FIG. 7: FT-IR SPECTRUMS OF A) RITONAVIR PURE DRUG B) RITONAVIR + AVICEL PH 102 C) RITONAVIR + NANOMETERSIZED AMORPHOUS SILICON DIOXIDE D) RITONAVIR + PHARMABRUST 500 SPI E) RITONAVIR + ALL EXCIPIENTS F) RITONAVIR OPTIMIZED FORMULATION
FIG. 8: DSC THERMOGRAMS OF A) RITONAVIR PURE DRUG B) OPTIMIZED FORMULATION
CONCLUSION: Liquisolid technique is simple and efficient method to prepare a solid dosage form of high drug solubility with good pre and post characterization properties. Labrasol/labrafil (1:1) mixture is an optimum vehicle to prepare compatible ritonavir liquisolid tablets of high dissolution rate at the main absorption site.
The prepared labrasol/ labrafil (1:1) based liquisolid formula at 10% drug concentration showed rapid dissolution, and the complete drug release (100%) occurred only within 35 min. All these data led to the conclusion that solubility increase of BCS class II drugs at their main absorption site significantly increases their bioavailability.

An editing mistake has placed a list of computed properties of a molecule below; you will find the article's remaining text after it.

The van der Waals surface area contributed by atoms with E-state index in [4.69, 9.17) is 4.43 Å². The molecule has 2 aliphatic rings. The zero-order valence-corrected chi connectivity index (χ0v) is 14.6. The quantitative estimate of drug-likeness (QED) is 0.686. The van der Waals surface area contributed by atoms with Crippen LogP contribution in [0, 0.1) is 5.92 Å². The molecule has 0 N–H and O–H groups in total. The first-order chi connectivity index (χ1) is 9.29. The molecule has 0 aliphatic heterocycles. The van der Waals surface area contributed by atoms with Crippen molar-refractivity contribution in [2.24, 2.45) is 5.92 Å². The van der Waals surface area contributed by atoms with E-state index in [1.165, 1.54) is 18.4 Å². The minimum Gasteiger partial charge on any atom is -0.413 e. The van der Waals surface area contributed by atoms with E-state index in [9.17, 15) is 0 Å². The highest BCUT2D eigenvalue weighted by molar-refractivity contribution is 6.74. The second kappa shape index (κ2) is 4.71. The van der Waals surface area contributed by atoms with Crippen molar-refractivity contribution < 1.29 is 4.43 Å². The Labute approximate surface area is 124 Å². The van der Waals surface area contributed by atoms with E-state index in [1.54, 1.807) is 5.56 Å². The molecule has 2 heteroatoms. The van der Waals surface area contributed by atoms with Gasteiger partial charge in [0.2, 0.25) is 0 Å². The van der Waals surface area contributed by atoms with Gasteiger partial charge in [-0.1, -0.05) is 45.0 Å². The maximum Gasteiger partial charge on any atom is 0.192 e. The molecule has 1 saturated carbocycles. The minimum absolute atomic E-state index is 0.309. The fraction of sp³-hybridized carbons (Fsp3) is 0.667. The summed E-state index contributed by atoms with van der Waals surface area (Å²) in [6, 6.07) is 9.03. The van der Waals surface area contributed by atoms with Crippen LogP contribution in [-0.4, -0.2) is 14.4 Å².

ACKNOWLEDGEMENT: Authors are thankful to Aurobindo Pharmaceuticals Limited for providing drug and excipients.
CONFLICT OF INTEREST: The authors report no conflict of interest.
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How to cite this article:
Bonthagarala B, Dasari V and Kotra V: Enhancement of solubility and dissolution rate of BCS class II drug ritonavir using liquisolid technique. Int J Pharm Sci & Res 2019; 10(5): 2430-38. doi: 10.13040/IJPSR.0975-8232.10(5).2430-38.
All © 2013 are reserved by International Journal of Pharmaceutical Sciences and Research. This Journal licensed under a Creative Commons Attribution-NonCommercial-ShareAlike 3.0 Unported License.
B. Bonthagarala, V. Dasari * and V. Kotra
Department of Pharmaceutics, Sri Indu Institute of Pharmacy, Sheriguda (V), Ibrahimpatnam (M), Ranga Reddy, Telangana, India.
05 September 2018
17 April 2019
19 April 2019
01 May 2019